GRM 2010 GRM 2011

Abstract Details

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Title of Paper:
The slow retreat of GCC rentierism: a critical examination of GCC diversification policies
Paper Proposal Text :
When oil was first discovered in the region, most GCC countries were sparsely populated, poor countries sustained by basic agriculture and trade. Oil became the driver of rapid economic and social transformation. Nonetheless, after more than 80 years of modern economic development, the GCC economies continue to be characterized by a critical dependency on oil as a source of government revenue, wealth, and subsidized energy or industrial inputs.

The awareness of the need to diversify the local economies ultimately stems from the finite nature of the oil endowments. But the perceived urgency of the task has grown as a result of the long period of low oil prices in the late 1980s and 1990s as well as due to the challenges created by the demographic boom triggered in large part by oil. Their ability to appropriately train and effectively employ this population will be critical for the future economic well-being of these countries.

Both government rhetoric and policy implementation have come to increasingly reflect these evolving priorities. Many regional governments have set up dedicated funds for managing part of the oil wealth. Industrial policy has set up new sectors while a number of countries have sought to capitalize on their position as hubs for finance and services or regional and international travel and shipping. Economic policy is increasingly carried out in the context of medium and long-term planning, often guided by national vision documents.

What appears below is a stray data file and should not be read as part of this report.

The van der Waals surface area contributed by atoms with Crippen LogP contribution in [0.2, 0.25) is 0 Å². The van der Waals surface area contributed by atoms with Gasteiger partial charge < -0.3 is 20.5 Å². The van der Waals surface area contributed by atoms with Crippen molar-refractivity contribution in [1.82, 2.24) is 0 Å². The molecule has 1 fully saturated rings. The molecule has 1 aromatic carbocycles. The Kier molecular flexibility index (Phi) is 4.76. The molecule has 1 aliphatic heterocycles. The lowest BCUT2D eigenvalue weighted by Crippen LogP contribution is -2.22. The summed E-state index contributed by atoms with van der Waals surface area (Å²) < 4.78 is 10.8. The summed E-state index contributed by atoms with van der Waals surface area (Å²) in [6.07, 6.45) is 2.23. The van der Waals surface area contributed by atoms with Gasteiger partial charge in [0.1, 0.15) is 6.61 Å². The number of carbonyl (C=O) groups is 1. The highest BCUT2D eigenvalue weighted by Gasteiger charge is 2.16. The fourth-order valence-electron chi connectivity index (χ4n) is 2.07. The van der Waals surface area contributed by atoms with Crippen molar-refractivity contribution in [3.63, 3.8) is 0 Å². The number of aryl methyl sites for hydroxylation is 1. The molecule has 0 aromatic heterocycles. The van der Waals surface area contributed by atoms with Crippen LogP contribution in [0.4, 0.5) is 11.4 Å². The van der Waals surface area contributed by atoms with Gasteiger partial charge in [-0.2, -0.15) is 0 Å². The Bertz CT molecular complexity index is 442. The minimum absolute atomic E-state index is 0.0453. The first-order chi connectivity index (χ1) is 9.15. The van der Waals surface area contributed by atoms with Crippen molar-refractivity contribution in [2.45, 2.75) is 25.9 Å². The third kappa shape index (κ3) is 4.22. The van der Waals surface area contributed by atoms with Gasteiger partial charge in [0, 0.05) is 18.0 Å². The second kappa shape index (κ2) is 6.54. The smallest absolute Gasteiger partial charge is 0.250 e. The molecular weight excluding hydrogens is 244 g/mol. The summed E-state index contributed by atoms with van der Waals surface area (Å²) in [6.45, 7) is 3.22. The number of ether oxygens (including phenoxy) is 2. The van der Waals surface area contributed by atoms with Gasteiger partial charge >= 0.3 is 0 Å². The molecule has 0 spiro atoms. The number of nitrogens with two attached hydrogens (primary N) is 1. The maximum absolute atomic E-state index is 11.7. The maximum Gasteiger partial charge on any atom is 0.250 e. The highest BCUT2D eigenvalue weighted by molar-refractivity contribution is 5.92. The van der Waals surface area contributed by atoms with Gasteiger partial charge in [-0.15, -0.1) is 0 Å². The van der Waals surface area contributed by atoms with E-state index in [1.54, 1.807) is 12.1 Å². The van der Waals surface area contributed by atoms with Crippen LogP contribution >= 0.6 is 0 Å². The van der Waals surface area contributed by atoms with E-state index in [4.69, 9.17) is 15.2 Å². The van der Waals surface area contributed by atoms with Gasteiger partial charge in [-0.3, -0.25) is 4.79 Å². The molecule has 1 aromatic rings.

Our paper seeks to take stock of these developments with a view to determining the extent to which the GCC can be deemed to have moved beyond its oil-fueled model of development. Our view is that this economic remodeling is very partial in most cases and cannot be deemed to have significantly affected the basic modus operandi of these economies. In some cases, the dependency on oil has in fact increased. We find that much of the apparent diversification is in fact derivative and not sustainable in the absence of oil. Nor do we feel that much progress has materialized in terms of establishing sustainable sources of growth that are independent of oil. We will examine in detail the case of Bahrain which offers some examples of an alternative paradigm emerging.